What a baffling decision Bristol City made at the West Ham match this Sunday. A flag which has graced Ashton Gate for the past eight years was removed from view of the Match of the Day cameras. The reason? It included the word “ultras” which has suddenly become unacceptable at Ashton Gate due to its supposedly negative connotation.
As a match-going football fan for over 30 years, the expression “ultra” has crept into my consciousness rather slowly. If I was playing word association with my kids, “Paulo Di Canio” would come long after I said “fanaticism,” “The East End” or “lifeblood”. My experience of meeting the individuals who might best be described as City’s ultras has been very positive and there’s a clear distinction in my mind between their idea of supporting my Club and those of hooligans. The intriguing part is that many of the long-standing decision makers at Bristol City surely know this too.
I can therefore only assume that the removal was for the benefit of potential future supporters, some of whom may not know who our ultras are and reach a false conclusion. An opportunity to show-piece the Ashton Gate experience to millions of viewers was met with 12,000 Bristol Sport scarves and an instruction video on how to wave them above our heads, serious consideration of the oppositions crowd-manipulation bubble blowing machine and the tippexing out of any potential distractions from an otherwise super-smashing atmosphere.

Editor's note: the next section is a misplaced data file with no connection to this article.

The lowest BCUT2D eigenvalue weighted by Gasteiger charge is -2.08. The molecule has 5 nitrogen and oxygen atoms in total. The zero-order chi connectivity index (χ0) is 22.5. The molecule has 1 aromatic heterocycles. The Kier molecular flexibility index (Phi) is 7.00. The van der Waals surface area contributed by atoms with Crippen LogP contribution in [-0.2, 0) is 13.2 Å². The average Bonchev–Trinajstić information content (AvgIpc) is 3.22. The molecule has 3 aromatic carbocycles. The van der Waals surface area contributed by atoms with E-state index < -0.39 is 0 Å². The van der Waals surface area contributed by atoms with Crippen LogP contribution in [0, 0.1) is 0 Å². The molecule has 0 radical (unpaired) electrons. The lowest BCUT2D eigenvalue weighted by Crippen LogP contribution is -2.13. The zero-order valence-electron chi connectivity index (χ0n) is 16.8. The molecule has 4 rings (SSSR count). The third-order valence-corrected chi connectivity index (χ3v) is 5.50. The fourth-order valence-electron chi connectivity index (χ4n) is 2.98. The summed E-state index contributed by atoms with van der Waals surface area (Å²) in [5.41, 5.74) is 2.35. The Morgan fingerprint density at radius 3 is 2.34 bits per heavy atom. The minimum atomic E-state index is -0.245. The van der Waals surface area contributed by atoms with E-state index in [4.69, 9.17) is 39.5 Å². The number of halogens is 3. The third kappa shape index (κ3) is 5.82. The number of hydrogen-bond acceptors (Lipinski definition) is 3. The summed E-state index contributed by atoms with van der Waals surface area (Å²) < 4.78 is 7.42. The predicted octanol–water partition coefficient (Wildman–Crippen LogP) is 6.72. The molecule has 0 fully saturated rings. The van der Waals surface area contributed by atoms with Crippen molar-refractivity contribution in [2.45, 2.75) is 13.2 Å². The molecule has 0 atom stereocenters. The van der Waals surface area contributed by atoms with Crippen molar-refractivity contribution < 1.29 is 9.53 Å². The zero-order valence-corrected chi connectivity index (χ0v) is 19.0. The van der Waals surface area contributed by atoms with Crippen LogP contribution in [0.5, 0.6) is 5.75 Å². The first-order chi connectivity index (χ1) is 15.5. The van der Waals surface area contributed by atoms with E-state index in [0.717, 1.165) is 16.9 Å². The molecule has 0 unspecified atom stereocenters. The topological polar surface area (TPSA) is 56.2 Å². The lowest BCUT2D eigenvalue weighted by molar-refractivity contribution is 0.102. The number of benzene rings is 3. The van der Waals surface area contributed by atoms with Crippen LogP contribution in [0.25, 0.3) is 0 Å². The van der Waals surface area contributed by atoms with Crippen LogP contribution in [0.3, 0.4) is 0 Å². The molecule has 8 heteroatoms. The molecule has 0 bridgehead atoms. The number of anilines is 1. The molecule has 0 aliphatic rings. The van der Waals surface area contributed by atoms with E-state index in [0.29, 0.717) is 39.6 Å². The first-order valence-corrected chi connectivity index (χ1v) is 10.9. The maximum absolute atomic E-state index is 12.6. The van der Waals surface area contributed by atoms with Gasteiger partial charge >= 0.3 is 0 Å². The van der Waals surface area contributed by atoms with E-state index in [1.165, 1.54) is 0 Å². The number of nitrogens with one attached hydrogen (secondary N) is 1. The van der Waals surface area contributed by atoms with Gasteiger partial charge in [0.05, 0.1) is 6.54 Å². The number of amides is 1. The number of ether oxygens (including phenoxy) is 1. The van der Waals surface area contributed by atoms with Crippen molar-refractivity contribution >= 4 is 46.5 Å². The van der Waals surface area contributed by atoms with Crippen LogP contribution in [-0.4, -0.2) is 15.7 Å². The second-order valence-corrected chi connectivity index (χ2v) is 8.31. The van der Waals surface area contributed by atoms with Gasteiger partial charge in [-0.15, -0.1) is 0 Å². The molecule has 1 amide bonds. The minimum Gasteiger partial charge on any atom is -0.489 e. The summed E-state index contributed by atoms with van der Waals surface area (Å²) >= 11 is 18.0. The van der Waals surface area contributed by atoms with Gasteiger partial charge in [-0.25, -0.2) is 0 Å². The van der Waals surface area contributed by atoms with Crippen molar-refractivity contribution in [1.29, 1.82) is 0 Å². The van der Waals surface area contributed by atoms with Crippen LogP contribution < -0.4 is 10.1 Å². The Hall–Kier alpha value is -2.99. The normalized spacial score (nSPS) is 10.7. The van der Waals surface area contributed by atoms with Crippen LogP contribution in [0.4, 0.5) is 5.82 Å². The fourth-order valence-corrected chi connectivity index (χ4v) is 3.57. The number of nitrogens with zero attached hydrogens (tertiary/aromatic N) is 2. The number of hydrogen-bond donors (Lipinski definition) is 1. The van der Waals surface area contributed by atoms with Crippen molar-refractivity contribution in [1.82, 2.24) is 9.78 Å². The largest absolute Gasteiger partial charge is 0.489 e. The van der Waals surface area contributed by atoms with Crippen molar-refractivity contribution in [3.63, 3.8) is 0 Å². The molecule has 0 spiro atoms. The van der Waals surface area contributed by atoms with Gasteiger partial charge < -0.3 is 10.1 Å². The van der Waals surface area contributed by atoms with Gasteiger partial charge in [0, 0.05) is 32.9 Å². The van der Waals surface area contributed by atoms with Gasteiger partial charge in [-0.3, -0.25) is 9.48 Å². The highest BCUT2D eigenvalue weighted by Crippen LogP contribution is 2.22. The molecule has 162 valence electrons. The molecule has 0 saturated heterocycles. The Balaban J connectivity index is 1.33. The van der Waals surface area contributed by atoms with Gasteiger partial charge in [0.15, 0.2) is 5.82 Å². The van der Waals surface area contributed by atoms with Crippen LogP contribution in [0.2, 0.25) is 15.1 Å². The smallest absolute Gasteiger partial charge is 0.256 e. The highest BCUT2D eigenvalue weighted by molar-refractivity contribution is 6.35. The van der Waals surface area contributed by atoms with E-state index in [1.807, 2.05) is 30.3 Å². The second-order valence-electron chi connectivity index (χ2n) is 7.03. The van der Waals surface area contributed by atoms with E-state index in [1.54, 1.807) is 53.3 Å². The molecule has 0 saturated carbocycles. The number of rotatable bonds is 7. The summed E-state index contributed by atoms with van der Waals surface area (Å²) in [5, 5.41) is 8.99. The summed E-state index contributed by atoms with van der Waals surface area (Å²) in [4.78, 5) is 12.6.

I’m fully behind the Club’s efforts to grow its supporter base but will organised scarf waving and hiding our most vocal fans really attract new supporters? My disposable income for my family goes on eating out, the cinema, theatre, concerts and comedians. I choose Bristol City ahead of all those because of the friends I meet, the unpredictability of the event, feeling a part of the City community and having the freedom to express my emotions with other people like me. I am grateful that the ultras bring colour, noise and rhythm and that they give themselves passionately in support of my team.
They play an essential part in what makes going to see Bristol City worthwhile. Bristol City without the ultras would be like going to the cinema and watching the movie on a small screen, or going for a meal out and washing your own dishes. Put simply, if the problem is how to get more fans turning up, the answer includes celebrating and nurturing the ultras, not ostracising them.
But we’re all different and that’s just my view. At the Supporters Club & Trust we’re surveying City fans to get your views on how to improve the atmosphere at Ashton Gate. Maybe you agree with the Club’s stance or maybe you don’t, either way please add your voice by completing the survey by midnight on Thursday 29th January. Whatever way you feel, we want to help the Club get this right and the more they know about your views the better informed future decisions will be.